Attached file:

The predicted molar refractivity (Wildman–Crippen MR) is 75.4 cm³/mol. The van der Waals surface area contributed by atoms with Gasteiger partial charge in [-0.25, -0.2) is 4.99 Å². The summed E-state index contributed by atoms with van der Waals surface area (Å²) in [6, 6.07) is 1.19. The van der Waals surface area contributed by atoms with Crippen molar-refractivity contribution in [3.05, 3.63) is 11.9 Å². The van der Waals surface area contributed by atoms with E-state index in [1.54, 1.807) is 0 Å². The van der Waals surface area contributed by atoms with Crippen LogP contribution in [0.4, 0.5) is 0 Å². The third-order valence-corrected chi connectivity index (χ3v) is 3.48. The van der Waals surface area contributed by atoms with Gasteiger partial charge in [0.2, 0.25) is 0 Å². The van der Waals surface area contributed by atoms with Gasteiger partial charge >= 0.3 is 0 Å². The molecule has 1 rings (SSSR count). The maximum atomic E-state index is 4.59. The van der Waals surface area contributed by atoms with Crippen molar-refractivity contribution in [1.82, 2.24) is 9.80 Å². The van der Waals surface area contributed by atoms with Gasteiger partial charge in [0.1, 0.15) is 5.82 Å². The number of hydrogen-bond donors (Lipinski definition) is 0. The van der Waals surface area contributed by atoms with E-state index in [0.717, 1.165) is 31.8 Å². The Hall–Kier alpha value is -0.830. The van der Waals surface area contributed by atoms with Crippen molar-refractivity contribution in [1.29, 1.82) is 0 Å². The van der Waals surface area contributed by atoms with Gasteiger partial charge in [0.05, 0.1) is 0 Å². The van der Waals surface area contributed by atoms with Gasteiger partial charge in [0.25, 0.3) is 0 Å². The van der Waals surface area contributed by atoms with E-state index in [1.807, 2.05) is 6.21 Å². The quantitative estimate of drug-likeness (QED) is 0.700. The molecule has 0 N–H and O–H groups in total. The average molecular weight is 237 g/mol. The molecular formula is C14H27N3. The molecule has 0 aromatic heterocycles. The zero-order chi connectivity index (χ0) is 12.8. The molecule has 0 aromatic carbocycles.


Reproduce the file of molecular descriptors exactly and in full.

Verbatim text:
The predicted molar refractivity (Wildman–Crippen MR) is 75.4 cm³/mol. The van der Waals surface area contributed by atoms with Gasteiger partial charge in [-0.25, -0.2) is 4.99 Å². The summed E-state index contributed by atoms with van der Waals surface area (Å²) in [6, 6.07) is 1.19. The van der Waals surface area contributed by atoms with Crippen molar-refractivity contribution in [3.05, 3.63) is 11.9 Å². The van der Waals surface area contributed by atoms with E-state index in [1.54, 1.807) is 0 Å². The van der Waals surface area contributed by atoms with Crippen LogP contribution in [0.4, 0.5) is 0 Å². The third-order valence-corrected chi connectivity index (χ3v) is 3.48. The van der Waals surface area contributed by atoms with Gasteiger partial charge in [0.2, 0.25) is 0 Å². The van der Waals surface area contributed by atoms with Gasteiger partial charge >= 0.3 is 0 Å². The molecule has 1 rings (SSSR count). The maximum atomic E-state index is 4.59. The van der Waals surface area contributed by atoms with Crippen molar-refractivity contribution in [1.82, 2.24) is 9.80 Å². The van der Waals surface area contributed by atoms with Gasteiger partial charge in [0.1, 0.15) is 5.82 Å². The number of hydrogen-bond donors (Lipinski definition) is 0. The van der Waals surface area contributed by atoms with E-state index in [0.717, 1.165) is 31.8 Å². The Hall–Kier alpha value is -0.830. The van der Waals surface area contributed by atoms with Crippen molar-refractivity contribution in [1.29, 1.82) is 0 Å². The van der Waals surface area contributed by atoms with Gasteiger partial charge in [0.05, 0.1) is 0 Å². The van der Waals surface area contributed by atoms with Gasteiger partial charge in [0.25, 0.3) is 0 Å². The van der Waals surface area contributed by atoms with E-state index in [1.807, 2.05) is 6.21 Å². The quantitative estimate of drug-likeness (QED) is 0.700. The molecule has 0 N–H and O–H groups in total. The average molecular weight is 237 g/mol. The molecular formula is C14H27N3. The molecule has 0 aromatic heterocycles. The zero-order chi connectivity index (χ0) is 12.8. The molecule has 0 aromatic carbocycles.